The report states that a long-term approach to affordable housing policy "should seek to shift the thinking from a reliance on public-funded subsidies to encouraging and assisting business to grow and compete." The report's conclusion states "that current policy could not be effectively measured and evaluated. We believe that city resources should not continue to be devoted to approaches that are uncertain and guided by anecdotal information."

Anderson was a member of the City Council when it passed inclusionary zoning and linkage.

"You can see how some of us are a little bit offended by what we've read," he said, adding that "we're seeing (inclusionary zoning) be dismantled."

Committee member Steve Hof­man said the committee recognizes the need for housing policy.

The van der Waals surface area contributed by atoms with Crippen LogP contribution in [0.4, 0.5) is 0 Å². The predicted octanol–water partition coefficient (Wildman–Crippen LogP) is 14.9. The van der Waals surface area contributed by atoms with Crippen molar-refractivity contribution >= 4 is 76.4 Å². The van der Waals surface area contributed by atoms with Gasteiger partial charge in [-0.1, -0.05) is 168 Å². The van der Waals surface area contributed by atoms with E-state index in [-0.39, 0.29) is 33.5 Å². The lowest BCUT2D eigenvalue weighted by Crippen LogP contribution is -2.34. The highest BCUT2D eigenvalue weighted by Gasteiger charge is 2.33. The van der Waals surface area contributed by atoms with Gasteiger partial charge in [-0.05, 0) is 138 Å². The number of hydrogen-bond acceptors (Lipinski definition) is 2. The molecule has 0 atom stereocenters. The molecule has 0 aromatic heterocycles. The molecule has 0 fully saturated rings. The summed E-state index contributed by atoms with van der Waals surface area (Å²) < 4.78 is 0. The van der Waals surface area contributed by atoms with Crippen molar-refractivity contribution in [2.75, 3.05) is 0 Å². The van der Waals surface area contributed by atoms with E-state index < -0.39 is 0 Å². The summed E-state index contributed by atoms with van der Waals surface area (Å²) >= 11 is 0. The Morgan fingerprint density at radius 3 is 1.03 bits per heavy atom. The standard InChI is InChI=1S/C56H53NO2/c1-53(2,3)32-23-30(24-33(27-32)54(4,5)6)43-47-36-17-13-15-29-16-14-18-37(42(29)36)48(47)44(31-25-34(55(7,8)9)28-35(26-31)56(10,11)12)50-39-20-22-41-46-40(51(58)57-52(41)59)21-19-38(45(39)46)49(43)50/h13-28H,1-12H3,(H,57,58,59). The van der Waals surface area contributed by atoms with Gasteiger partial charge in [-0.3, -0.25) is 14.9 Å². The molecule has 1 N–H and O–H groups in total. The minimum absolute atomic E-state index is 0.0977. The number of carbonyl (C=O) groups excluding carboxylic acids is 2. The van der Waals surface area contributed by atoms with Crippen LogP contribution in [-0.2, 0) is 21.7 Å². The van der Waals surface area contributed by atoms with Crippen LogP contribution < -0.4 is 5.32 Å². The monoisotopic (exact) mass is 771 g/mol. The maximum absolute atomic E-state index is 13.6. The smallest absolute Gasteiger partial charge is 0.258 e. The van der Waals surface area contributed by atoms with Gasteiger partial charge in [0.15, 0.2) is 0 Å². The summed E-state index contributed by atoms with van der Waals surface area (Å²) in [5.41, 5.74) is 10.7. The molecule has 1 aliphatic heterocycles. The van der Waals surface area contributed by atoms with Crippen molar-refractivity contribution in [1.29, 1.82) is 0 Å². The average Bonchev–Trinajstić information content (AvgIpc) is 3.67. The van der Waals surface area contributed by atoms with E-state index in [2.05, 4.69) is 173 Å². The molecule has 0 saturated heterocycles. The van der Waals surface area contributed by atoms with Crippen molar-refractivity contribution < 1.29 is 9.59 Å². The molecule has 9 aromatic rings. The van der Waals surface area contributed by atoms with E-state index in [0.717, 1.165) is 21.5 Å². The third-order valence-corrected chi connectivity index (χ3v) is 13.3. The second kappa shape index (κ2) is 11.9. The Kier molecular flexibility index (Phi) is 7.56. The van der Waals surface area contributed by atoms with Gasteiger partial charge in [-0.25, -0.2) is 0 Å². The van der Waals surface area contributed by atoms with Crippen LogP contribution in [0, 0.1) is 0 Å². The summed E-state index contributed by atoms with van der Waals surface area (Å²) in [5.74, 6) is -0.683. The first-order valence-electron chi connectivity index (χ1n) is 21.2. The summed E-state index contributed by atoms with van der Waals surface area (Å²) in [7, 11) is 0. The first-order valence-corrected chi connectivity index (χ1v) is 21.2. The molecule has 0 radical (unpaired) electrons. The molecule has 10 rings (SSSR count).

"We understand that assistance distorts markets, but we think assistance is still necessary," he said.

City Manager Jon Roberts said Thursday that he viewed the recommendations as a tool to assess affordable housing programs in the future.

"I agree that having a mechanism in place to measure the positive impacts of the program will be a great benefit," Roberts said. "The measurability provided by the committee … could be applied to any proposal that comes forward, whether it's a down payment assistance program or whether it's bricks and mortar."

The City Council agreed to plan a work session to further address housing issues and policy. Hofman said the committee intends to raise awareness of its recommendations.

"We're going to be engaging a whole lot of community groups in the coming months," Hofman said.

Housing Authority action